Have you tried water?
That gave me pause, I must admit.
Yes. Why not try to flood them? The queen will decide to evacuate and all the rest will follow.
So that’s what I did. I put on the bee suit and I dragged an ordinary garden hose close to the hole they were using to enter and exit the hive. It’s a strange experience wearing one of these suits, and not one I’ve had before. You know you’re safe from the stings, and yet, as they buzz around your face you still fear one of them might get in and have a right good go at you. It’s a very strange feeling.
As the water came on, the wasps went crazy, attacking the hose and even the water itself while I stood still in my white suit, observing. As I said, I wish them no harm, but I don’t want them near my house. I know they form part of the biological net, and I know they take out many of the vile insects I don’t wish to have hanging around my home, but I also don’t want creatures near my home that can kill some people with a single sting.
It’s been a while since I noticed activity near the entrance to the nest, so perhaps the queen has decided to find a new home.
I hope that new home isn’t somewhere else in my garden, or else it gets the hose again.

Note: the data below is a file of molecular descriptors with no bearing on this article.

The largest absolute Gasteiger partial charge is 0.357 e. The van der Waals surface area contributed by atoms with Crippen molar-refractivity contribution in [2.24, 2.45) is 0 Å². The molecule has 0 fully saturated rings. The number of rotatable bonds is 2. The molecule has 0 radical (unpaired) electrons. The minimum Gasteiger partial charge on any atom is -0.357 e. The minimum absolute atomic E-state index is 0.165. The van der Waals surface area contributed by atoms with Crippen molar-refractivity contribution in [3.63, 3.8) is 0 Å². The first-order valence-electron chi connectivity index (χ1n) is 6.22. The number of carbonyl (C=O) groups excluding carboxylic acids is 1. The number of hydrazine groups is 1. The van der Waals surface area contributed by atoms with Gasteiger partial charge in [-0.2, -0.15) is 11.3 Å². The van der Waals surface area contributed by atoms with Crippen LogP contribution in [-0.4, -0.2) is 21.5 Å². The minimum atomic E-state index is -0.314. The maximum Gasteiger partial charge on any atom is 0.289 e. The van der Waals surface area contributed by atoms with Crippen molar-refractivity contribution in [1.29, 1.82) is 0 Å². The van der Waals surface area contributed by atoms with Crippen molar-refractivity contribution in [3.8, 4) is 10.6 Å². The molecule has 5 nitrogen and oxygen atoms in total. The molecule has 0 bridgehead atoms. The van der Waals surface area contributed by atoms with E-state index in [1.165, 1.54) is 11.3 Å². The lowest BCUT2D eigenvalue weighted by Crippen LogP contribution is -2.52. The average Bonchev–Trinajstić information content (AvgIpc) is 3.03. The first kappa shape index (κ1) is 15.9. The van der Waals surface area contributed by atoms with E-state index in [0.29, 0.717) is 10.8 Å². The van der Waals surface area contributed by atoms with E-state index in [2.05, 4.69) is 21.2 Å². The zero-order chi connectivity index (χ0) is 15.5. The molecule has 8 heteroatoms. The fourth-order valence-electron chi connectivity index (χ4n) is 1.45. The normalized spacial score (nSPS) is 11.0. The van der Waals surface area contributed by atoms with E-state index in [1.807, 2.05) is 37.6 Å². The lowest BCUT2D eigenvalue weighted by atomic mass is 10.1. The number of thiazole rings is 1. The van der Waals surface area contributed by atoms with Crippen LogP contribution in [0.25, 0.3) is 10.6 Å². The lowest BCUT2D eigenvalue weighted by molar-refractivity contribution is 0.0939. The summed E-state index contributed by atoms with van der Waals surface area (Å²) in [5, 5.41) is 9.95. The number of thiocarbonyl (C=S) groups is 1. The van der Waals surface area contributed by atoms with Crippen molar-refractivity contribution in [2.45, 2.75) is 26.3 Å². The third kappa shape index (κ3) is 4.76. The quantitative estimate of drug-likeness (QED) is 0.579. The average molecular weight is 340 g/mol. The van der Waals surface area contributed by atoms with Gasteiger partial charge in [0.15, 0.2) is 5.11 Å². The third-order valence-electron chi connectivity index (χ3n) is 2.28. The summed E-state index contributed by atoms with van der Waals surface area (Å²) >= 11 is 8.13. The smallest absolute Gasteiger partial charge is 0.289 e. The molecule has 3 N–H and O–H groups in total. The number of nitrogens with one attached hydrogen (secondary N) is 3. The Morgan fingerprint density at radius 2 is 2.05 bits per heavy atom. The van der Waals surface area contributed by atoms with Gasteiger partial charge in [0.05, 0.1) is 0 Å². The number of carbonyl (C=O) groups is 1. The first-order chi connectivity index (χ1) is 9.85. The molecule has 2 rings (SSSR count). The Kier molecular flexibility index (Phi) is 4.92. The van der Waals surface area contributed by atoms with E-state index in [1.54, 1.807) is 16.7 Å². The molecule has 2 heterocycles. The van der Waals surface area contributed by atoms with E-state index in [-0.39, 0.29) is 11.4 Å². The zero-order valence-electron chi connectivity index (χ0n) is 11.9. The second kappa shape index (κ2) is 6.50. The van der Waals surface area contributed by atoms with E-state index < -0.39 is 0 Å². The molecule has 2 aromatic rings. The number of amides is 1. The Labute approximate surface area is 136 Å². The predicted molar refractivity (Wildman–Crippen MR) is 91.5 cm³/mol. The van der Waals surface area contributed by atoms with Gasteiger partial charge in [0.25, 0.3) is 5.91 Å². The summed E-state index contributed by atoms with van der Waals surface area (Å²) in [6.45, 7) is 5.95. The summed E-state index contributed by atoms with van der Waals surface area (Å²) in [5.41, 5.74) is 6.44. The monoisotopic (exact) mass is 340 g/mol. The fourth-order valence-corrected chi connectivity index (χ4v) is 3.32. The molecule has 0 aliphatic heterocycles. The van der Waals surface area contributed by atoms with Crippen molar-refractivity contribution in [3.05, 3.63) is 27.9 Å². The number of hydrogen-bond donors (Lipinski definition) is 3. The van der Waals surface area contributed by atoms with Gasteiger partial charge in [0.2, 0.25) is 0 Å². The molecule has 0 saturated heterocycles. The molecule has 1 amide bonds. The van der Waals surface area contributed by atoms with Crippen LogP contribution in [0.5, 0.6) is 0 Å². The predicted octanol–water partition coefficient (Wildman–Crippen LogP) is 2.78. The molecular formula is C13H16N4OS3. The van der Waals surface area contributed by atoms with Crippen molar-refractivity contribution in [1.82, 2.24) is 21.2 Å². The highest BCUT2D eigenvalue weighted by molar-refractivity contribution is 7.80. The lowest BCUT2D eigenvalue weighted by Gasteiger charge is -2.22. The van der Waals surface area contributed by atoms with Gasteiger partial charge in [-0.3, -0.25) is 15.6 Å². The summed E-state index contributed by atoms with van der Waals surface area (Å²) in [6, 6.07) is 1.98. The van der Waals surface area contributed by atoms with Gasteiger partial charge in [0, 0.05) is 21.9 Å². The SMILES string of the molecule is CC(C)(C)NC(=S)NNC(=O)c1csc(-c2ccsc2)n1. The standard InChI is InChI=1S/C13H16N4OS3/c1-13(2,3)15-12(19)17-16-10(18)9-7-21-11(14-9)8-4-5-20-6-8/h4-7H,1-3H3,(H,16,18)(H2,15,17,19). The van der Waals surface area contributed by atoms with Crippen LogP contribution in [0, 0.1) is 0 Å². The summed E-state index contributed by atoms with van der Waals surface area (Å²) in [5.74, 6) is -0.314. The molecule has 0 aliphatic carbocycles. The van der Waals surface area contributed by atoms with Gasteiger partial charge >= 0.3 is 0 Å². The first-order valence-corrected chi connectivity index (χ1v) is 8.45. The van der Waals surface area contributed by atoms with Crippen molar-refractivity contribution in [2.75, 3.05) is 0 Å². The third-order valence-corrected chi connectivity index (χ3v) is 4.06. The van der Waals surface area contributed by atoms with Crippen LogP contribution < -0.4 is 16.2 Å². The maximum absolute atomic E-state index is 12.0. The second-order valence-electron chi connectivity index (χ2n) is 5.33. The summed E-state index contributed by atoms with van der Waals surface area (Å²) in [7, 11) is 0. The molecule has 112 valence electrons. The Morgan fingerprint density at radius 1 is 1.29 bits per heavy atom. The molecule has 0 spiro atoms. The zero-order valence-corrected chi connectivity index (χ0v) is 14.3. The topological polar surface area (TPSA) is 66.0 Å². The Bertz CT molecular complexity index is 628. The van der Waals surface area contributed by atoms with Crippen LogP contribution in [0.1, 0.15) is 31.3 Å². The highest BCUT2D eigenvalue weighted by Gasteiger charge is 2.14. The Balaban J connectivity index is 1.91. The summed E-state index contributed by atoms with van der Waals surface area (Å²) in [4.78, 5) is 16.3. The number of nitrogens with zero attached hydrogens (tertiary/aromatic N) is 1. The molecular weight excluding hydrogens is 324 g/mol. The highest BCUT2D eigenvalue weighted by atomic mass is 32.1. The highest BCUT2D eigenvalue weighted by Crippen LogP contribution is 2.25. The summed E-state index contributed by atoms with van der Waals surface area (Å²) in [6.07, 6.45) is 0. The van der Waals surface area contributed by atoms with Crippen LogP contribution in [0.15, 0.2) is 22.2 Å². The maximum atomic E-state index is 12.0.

Oops. It didn’t work.
They were back again the next morning, so it became time to attack them with heavy artillery in the form of the high-pressure power-washer. That machine has two attachments and I opted for the maximum-destruction one, the bit that can strip stones out of concrete and turn earth to jelly.
Suiting up isn’t great fun, even if it does make me look nicely ridiculous. It’s hot and it’s sweaty. It’s cumbersome. But by Jesus it’s necessary if you don’t want these horrible little predators to make a dartboard out of you.
The high-pressure assault seemed to work, though I decided to do a bit of overkill and tear some stones out of the wall just to be on the safe side. Any survivors buzzing around didn’t seem to be coordinated or even motivated, so I’m feeling optimistic that I finally got them, but let’s not get carried away for a while. These are resilient little buggers. Resilient and entirely unsentimental.
They’ll kill ya, but at least they don’t hold a grudge.